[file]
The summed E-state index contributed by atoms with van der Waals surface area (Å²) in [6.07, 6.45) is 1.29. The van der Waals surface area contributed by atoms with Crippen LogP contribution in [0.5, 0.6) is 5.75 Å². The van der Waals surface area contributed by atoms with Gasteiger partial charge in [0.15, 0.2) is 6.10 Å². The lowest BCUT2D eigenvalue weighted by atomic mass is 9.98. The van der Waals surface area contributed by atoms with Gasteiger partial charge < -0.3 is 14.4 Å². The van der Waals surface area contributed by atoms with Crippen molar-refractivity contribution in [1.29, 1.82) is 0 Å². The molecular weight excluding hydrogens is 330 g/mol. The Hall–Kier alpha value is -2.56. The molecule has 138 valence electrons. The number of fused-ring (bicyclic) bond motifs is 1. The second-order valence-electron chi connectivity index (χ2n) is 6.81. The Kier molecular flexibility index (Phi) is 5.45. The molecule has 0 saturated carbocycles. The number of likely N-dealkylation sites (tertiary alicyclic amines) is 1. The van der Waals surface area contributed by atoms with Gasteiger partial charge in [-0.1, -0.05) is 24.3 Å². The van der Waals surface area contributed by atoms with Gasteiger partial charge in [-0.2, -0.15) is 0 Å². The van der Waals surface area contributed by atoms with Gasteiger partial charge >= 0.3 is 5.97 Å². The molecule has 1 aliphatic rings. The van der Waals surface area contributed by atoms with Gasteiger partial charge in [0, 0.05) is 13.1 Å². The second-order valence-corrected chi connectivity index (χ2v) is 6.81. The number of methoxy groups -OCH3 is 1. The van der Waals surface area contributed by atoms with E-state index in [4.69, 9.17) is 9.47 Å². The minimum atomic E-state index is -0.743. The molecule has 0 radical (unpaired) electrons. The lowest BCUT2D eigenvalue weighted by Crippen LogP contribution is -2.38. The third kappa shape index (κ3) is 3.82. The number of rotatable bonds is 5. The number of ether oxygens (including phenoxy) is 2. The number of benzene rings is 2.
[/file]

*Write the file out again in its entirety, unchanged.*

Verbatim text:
The summed E-state index contributed by atoms with van der Waals surface area (Å²) in [6.07, 6.45) is 1.29. The van der Waals surface area contributed by atoms with Crippen LogP contribution in [0.5, 0.6) is 5.75 Å². The van der Waals surface area contributed by atoms with Gasteiger partial charge in [0.15, 0.2) is 6.10 Å². The lowest BCUT2D eigenvalue weighted by atomic mass is 9.98. The van der Waals surface area contributed by atoms with Gasteiger partial charge < -0.3 is 14.4 Å². The van der Waals surface area contributed by atoms with Crippen molar-refractivity contribution in [1.29, 1.82) is 0 Å². The molecular weight excluding hydrogens is 330 g/mol. The Hall–Kier alpha value is -2.56. The molecule has 138 valence electrons. The number of fused-ring (bicyclic) bond motifs is 1. The second-order valence-electron chi connectivity index (χ2n) is 6.81. The Kier molecular flexibility index (Phi) is 5.45. The molecule has 0 saturated carbocycles. The number of likely N-dealkylation sites (tertiary alicyclic amines) is 1. The van der Waals surface area contributed by atoms with Gasteiger partial charge in [-0.1, -0.05) is 24.3 Å². The van der Waals surface area contributed by atoms with Gasteiger partial charge in [-0.2, -0.15) is 0 Å². The van der Waals surface area contributed by atoms with Gasteiger partial charge >= 0.3 is 5.97 Å². The molecule has 1 aliphatic rings. The van der Waals surface area contributed by atoms with Gasteiger partial charge in [0, 0.05) is 13.1 Å². The second-order valence-corrected chi connectivity index (χ2v) is 6.81. The number of methoxy groups -OCH3 is 1. The van der Waals surface area contributed by atoms with E-state index in [4.69, 9.17) is 9.47 Å². The minimum atomic E-state index is -0.743. The molecule has 0 radical (unpaired) electrons. The lowest BCUT2D eigenvalue weighted by Crippen LogP contribution is -2.38. The third kappa shape index (κ3) is 3.82. The number of rotatable bonds is 5. The number of ether oxygens (including phenoxy) is 2. The number of benzene rings is 2.